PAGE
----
But it did. In the distance, James spotted lots of birds (mainly gulls and Gannets) obviously feeding on what was likely to be a bait ball of silverfish. As we got closer, we could see Dolphins herding the fish into a tighter ball and driving them to the surface before rushing in to feed. It was an absolute feeding frenzy with more and more birds and Dolphins arriving all the time. Things just went crazy! I don’t think that I would be exaggerating if I said that there were at least thirty or more Dolphins in the melee! This went on for ages and James held station at a reasonable distance so we could watch. Quite a few Dolphins came very close to the boat. It was an awesome spectacle!
After watching for quite some time, we motored on to the site of the James Eagan Layne. Quite a few Dolphins had obviously had enough to eat and broke away from the frenzy and swam along with the boat instead.
The JEL as she is commonly know is probably one of the most famous UK wrecks! She was a World War 2 US Liberty ship of just over 7000 tons. She was torpedoed in March 1945 but didn’t sink. She was towed into Whitsand Bay but unfortunately sank there and was duly written off.
The wreck is permanently shotted at the bow. Once on the bow, you drop inside the wreck and make your way at a leisurely pace through all the hold areas towards the stern. You can see both sides of the wreck once inside her even in relatively poor visibility which was the case on this dive. I prefer to swim down one side of the wreck and return up the other. This is basically what our group of two buddy pairs did. Ten minutes into the dive I spotted an AP Valves Buddy SMBCI and reel lying in the wreckage. I thought to myself that this would be our groups chance to do a good turn for a fellow diver as last year, one of our group lost his on the Maine. A kind diver from Cornwall found it later that day and returned it to its rightful owner. Well imagine my disbelief when after picking it up I saw the initials of that very same person on this reel! I clipped it on to a ‘D’ ring then glanced over to my buddy. Sure enough, no reel and SMBCI on his ‘D’ ring! We continued on our dive with a slight port to starboard current pushing us towards the superstructure all the time but it was anything that we couldn’t handle!
We turned back once we had reached the broken stern and made our way to the bow. As there was still a current flowing each pair deployed a DSMB and we floated along in the gentle current before surfacing to find Seeker standing by ready to pick us up.
Another excellent days diving in fantastic weather and also the fantastic experience of being able to watch Dolphins in a feeding frenzy during our surface interval.
We headed back for the Mountbatten pontoon and on to our digs to get ready for a meal over in Plymouth. We caught the last water taxi over then headed to the bars and eateries for much needed sustenance. All was going well until it was time to eat. We inadvertently went to the wrong restaurant. We should have gone to Harbourside Fish & Chips but went to The Harbour Seafood Restaurant & Takeaway. Suffice to say, it’s a mistake that we won’t make again but hopefully will go back and visit Harbourside Fish & Chips when we next visit.
We woke the next morning to very good weather yet again. Our intended dives for the day were HMS Scylla and Le Poulmic. HMS Scylla is a decommissioned Leander class frigate that was deliberately sunk in Whitsand Bay in March 2004. James shotted the wreck just on the bridge area so we only had to drop a short distance to the wreck. We entered the water with the buoys just bobbing away and showing no sign of any flow. It was a different story on the wreck though with a stiff flow crossing the wreck from port to starboard. We therefore concentrated the bulk of our dive on the port side but did occasionally venture across the wreck from time to time. At on point, I had a juvenile Conger of about 60cm long swimming alongside me as I made my way down a companionway. Our group of three divers (Garry, Stuart & I) covered the entire wreck before deciding to end the dive a little early as we had had enough of fighting the current. We ascended the shot line and within just a few metres, the flow disappeared. We surfaced in flat calm conditions.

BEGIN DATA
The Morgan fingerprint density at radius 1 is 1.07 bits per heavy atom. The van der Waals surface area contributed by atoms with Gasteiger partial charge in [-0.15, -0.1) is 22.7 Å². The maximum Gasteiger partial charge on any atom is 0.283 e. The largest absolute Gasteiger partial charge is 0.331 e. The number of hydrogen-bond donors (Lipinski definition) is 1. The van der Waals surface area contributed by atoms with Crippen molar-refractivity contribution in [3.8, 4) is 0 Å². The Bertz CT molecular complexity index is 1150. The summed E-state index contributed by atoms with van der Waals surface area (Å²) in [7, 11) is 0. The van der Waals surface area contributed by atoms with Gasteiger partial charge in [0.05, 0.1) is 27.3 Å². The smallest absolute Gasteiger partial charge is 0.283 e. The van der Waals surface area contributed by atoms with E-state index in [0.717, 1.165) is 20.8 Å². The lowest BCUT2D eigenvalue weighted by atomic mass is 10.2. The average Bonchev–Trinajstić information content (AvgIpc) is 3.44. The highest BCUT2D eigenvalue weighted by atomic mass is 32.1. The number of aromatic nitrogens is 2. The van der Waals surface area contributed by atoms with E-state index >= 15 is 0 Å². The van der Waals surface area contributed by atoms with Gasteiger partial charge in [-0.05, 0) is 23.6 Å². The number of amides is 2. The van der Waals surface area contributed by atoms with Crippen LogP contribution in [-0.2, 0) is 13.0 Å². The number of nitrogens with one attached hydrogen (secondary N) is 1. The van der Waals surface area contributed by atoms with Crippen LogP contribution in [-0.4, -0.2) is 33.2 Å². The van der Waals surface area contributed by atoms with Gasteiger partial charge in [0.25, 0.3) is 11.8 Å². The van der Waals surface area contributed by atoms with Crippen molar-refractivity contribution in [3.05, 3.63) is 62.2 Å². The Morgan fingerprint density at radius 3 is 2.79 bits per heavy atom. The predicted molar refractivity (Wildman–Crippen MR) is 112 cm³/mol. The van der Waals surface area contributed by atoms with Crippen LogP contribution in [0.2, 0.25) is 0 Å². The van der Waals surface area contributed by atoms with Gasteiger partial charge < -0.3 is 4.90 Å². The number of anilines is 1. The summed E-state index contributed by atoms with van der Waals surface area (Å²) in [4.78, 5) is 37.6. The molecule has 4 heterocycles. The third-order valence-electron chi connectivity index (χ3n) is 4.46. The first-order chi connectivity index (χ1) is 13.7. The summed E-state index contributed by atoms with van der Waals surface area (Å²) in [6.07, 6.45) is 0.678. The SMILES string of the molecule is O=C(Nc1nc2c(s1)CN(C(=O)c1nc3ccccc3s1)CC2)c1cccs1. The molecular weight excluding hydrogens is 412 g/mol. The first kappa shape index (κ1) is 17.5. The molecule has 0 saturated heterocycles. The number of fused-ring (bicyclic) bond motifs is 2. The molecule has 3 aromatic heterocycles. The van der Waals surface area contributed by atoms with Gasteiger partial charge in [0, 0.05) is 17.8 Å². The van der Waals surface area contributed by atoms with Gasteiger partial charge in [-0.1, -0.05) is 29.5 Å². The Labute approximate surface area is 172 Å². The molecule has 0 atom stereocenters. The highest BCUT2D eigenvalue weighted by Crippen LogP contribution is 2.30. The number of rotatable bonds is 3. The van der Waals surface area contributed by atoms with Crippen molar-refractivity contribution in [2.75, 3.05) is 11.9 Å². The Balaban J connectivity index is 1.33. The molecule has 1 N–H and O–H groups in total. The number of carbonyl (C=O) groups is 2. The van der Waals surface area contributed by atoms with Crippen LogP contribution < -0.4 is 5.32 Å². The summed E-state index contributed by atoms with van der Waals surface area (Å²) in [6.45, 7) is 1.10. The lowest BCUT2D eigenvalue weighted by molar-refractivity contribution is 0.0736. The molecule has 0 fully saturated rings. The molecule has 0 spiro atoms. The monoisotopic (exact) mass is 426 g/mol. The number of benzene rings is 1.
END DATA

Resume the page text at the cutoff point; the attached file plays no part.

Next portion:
We now made our way to our final dive site which was to be the wreck of Le Poulmic. She was a French personnel carrier which the Royal Navy seized after the collapse of the French forces. She was put to work around the Plymouth area as a minesweeper. Unfortunately she hit a mine in October 1940 and sank.
In truth, there isn’t much left of the wreck at all and James did well to shot it. We dropped down the shot line in possibly the best viz that we had experienced all weekend. Our group took a look around at what wreckage there was before heading off to find another piece of the wreck about 60 mtrs or so away. We duly found this before moving on in a very gentle flow and turned the dive into a reef dive now. There was bits of pottery everywhere. I wonder just where it had all come from? We crossed gullies, gently glided down them as well until they eventually petered out into pure sand. This is where we encountered a stunning Spotted Ray.
It was just gently gliding over the sand. Maybe looking for food. Garry and Stuart filmed it for some time before we turned back towards the rocks. There were lots and lots of Sand Eels around this area. We had now reached our agreed dive time so I deployed my DSMB and we all ascended together. It doesn’t sound an inspiring dive but believe me, it was really very enjoyable and one we would gladly do again!
And so it was back to the Mountbatten pontoon where all kit had to be offloaded as we were travelling home the next day.
With all the kit sorted and stowed, gas bills settled, we said our good byes to James and the rest of the In Deep gang. It was back to The Boringdon Arms now for a relax and a few beers before heading out to our final eatery of the weekend. This was The Clovelly Bay which is only about fifty metres away and therefore not too far to stagger back lol. The food here is absolutely excellent and no matter what you order, you will not be disappointed. Due to the Corona virus issues, the menu is currently smaller but every bit as good.
We eventually ambled back to The Boringdon for a few more beers before all calling it a day.
The next morning, we had a our fourth great breakfast of the weekend before setting off on our journey back home.
One hilarious moment on the drive back was when Garry opened his packed lunch of Tuna Mayo on Brown sandwiches to find that some prankster who shall remain nameless, had exchanged them for Strawberry Jam on White. 🤣🤣
Thanks to everyone at In Deep for yet again making our trip memorable and making it all run smoothly. Thanks to everyone in the dive team helping to make this the best trip that we have ever had to Plymouth.
The team were as follows. Stuart & Nathan Matthews, Andy Rath & Kerry Place, Alan ‘the Major’ Jones & Nigel Thomas, Ray ‘the Barron’ Cramer & Mark Holroyd, Garry Bolland & Terry Maloney.